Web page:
Group who helped Edward Snowden denied Hong Kong asylum

Hong Kong has rejected the asylum claims of a group who helped shelter US whistleblower Edward Snowden.

The asylum-seekers, from Sri Lanka and the Philippines, housed Mr Snowden for two weeks when he fled the US after leaking thousands of files.

A government spokesman said that there were no substantial grounds for believing that the claimants would face danger in their home countries.

The group, who are also seeking asylum in Canada, have 14 days to appeal.

The asylum-seekers - a Sri Lankan couple with two children, a Sri Lankan man and a Filipino mother with a daughter - were introduced to Edward Snowden by their lawyer, Robert Tibbo.

He brought him to their homes in 2013 just after the former National Security Agency contractor revealed he had leaked classified information to the press revealing widespread US government surveillance.

The identity of the group, who sheltered him for about two weeks, only became public shortly before the release of an Oliver Stone film about the whistleblower.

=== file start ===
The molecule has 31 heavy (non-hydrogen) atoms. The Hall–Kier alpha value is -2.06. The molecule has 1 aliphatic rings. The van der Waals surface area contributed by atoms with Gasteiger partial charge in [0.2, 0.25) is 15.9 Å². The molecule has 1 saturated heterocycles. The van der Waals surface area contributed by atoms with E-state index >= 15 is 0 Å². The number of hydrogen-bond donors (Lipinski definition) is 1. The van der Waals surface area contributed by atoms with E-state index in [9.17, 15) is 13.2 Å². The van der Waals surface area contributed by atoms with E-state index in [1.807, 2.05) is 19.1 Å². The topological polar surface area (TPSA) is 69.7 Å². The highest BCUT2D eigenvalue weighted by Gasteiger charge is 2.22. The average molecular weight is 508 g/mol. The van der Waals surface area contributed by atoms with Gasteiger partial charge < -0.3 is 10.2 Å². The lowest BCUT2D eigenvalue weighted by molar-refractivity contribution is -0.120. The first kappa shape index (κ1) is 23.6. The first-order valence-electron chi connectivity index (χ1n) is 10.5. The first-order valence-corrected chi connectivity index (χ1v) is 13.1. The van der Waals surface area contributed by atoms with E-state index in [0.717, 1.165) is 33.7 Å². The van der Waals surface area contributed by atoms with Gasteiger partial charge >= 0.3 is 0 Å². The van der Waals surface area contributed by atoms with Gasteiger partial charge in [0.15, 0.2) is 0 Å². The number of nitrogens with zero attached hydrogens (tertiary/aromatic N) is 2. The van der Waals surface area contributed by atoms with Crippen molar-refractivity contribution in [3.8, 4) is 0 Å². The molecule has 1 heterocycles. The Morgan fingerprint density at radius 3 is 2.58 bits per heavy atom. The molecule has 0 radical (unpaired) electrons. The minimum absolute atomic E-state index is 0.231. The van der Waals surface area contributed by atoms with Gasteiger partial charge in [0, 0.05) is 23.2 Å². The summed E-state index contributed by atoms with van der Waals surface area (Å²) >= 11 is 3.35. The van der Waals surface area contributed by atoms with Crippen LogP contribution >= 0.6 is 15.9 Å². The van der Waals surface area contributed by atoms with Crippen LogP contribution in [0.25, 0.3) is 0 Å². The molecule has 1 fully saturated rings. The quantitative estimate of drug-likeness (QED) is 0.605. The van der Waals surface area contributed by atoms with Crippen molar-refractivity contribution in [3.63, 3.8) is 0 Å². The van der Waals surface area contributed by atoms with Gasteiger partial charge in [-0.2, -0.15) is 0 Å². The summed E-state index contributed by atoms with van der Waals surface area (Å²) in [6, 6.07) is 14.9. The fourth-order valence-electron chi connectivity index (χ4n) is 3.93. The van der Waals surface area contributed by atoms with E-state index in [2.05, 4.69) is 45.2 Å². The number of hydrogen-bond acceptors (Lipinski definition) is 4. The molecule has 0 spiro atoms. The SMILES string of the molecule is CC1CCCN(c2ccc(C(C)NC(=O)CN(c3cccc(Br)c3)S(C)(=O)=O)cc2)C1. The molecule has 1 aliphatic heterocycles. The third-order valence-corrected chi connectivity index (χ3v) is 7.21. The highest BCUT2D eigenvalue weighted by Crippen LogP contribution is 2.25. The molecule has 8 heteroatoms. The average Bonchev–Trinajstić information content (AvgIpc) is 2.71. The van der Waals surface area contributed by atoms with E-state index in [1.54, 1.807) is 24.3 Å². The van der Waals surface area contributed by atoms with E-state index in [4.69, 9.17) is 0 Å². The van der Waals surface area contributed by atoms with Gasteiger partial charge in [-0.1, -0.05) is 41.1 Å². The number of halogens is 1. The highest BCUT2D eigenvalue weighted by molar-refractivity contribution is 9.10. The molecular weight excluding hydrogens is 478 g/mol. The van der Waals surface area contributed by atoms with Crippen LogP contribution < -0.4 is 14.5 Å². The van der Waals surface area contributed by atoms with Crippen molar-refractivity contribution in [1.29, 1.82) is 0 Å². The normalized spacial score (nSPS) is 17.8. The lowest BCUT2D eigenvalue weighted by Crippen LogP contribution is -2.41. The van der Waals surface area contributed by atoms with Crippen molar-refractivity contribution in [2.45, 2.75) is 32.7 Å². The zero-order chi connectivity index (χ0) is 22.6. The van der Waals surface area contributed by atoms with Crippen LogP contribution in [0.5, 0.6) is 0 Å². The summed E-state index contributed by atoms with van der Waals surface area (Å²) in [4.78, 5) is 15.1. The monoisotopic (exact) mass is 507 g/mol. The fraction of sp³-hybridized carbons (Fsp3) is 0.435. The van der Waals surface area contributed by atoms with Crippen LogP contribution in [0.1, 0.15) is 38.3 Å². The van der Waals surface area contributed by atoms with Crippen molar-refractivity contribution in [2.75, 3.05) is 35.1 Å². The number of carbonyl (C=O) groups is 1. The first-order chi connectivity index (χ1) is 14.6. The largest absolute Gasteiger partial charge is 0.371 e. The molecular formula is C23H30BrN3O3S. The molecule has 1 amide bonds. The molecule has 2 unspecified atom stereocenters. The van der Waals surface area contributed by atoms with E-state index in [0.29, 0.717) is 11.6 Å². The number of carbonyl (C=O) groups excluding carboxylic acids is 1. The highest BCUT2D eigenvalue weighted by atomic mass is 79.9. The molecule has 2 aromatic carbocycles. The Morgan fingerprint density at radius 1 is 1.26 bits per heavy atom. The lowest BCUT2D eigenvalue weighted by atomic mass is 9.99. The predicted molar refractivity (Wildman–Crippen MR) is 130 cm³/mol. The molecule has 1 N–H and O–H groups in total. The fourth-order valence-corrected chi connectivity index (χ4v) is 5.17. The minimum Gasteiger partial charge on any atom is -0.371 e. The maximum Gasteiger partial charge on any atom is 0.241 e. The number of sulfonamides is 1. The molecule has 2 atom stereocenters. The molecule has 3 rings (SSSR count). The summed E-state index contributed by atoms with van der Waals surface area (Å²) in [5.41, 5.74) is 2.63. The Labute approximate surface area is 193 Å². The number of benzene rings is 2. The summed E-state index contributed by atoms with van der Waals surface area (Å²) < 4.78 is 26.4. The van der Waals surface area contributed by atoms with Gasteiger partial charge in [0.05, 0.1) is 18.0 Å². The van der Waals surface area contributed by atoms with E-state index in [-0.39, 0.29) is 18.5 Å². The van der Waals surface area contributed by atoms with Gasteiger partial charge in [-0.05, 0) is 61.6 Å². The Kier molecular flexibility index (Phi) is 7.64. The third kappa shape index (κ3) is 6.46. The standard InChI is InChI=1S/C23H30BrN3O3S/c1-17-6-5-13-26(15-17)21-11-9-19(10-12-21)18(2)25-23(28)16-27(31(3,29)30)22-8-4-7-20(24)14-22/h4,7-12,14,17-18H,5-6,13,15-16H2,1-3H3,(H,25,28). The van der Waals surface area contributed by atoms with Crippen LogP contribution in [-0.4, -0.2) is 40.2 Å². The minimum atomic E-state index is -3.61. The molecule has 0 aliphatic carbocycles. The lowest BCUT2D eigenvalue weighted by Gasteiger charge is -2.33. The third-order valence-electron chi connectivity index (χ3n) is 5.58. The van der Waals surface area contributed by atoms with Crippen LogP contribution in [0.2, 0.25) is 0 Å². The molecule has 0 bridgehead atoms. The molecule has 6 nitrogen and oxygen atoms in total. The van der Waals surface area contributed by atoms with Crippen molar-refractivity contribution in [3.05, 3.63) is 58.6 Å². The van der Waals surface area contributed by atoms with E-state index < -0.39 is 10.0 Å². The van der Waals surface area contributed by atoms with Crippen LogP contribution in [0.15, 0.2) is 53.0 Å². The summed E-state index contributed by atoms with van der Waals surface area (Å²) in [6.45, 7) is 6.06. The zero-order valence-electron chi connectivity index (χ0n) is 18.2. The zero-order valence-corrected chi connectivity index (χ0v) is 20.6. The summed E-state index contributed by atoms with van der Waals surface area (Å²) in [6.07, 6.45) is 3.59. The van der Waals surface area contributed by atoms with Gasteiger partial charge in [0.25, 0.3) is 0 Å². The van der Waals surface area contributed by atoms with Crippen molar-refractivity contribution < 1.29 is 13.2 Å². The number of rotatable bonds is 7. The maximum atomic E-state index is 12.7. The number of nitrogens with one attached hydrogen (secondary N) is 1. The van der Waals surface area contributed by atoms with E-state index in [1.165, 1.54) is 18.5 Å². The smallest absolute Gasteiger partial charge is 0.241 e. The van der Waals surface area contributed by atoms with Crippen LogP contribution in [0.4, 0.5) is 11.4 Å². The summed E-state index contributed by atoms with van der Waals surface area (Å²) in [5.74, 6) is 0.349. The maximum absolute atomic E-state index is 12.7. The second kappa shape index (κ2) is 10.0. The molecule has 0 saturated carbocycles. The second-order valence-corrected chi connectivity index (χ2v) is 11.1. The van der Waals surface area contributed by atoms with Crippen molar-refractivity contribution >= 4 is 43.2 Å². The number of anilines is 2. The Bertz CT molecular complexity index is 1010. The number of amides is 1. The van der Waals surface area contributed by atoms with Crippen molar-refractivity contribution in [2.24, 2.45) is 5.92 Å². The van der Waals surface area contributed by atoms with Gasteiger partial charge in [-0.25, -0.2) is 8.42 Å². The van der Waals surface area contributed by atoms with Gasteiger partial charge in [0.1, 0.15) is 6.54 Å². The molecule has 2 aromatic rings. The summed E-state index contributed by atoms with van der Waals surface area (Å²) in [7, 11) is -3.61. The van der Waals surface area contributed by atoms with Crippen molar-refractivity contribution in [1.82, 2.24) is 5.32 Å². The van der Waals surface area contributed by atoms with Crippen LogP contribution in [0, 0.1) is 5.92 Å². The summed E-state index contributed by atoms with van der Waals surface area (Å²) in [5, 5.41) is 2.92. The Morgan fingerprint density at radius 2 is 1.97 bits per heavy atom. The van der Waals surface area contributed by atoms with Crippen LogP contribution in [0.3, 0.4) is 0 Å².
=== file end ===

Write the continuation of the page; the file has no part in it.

"We now have less than two weeks to submit appeals before the families are deported," Mr Tibbo said, calling the decision "completely unreasonable".



There are currently 8,956 asylum seekers in Hong Kong awaiting a decision on their case, according to the Immigration Department.

But the territory only recognised 72 people as refugees between 2009 and December 2016, the South China Morning Post reported in February.

Most spend years in limbo waiting for the government - which is not a signatory to the UN refugee convention, but considers claims for protection on the grounds that those sent home could be tortured - to process their case.